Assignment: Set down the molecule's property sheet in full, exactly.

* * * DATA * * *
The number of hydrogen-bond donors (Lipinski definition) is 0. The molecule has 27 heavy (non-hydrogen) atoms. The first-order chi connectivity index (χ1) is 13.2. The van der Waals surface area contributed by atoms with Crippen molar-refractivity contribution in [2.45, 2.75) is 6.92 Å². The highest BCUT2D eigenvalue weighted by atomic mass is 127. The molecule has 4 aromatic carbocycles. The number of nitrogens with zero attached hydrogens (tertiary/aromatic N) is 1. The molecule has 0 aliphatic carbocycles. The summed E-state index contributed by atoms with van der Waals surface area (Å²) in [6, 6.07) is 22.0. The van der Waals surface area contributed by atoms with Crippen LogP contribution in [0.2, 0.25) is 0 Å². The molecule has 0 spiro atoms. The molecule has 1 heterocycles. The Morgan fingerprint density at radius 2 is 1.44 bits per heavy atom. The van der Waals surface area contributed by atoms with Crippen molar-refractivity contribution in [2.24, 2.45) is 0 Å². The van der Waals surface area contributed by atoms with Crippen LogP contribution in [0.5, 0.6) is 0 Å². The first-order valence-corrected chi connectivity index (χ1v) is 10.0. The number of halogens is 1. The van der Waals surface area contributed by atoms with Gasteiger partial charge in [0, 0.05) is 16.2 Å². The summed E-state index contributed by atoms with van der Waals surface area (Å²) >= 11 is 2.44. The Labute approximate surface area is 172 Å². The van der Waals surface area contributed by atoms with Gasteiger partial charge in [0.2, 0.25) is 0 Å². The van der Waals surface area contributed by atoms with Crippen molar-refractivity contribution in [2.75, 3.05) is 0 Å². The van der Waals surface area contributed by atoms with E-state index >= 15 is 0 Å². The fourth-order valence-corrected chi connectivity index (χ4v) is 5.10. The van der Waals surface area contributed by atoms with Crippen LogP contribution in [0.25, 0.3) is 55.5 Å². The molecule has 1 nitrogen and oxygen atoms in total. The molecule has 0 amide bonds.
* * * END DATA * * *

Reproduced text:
The number of hydrogen-bond donors (Lipinski definition) is 0. The molecule has 27 heavy (non-hydrogen) atoms. The first-order chi connectivity index (χ1) is 13.2. The van der Waals surface area contributed by atoms with Crippen molar-refractivity contribution in [2.45, 2.75) is 6.92 Å². The highest BCUT2D eigenvalue weighted by atomic mass is 127. The molecule has 4 aromatic carbocycles. The number of nitrogens with zero attached hydrogens (tertiary/aromatic N) is 1. The molecule has 0 aliphatic carbocycles. The summed E-state index contributed by atoms with van der Waals surface area (Å²) in [6, 6.07) is 22.0. The van der Waals surface area contributed by atoms with Crippen LogP contribution in [0.2, 0.25) is 0 Å². The molecule has 0 spiro atoms. The molecule has 1 heterocycles. The Morgan fingerprint density at radius 2 is 1.44 bits per heavy atom. The van der Waals surface area contributed by atoms with Crippen molar-refractivity contribution in [2.24, 2.45) is 0 Å². The van der Waals surface area contributed by atoms with Crippen LogP contribution in [0.5, 0.6) is 0 Å². The first-order valence-corrected chi connectivity index (χ1v) is 10.0. The number of halogens is 1. The van der Waals surface area contributed by atoms with Gasteiger partial charge in [0, 0.05) is 16.2 Å². The summed E-state index contributed by atoms with van der Waals surface area (Å²) >= 11 is 2.44. The Labute approximate surface area is 172 Å². The van der Waals surface area contributed by atoms with Gasteiger partial charge in [0.2, 0.25) is 0 Å². The van der Waals surface area contributed by atoms with Crippen molar-refractivity contribution in [2.75, 3.05) is 0 Å². The van der Waals surface area contributed by atoms with E-state index >= 15 is 0 Å². The fourth-order valence-corrected chi connectivity index (χ4v) is 5.10. The van der Waals surface area contributed by atoms with Crippen LogP contribution in [0.25, 0.3) is 55.5 Å². The molecule has 1 nitrogen and oxygen atoms in total. The molecule has 0 amide bonds.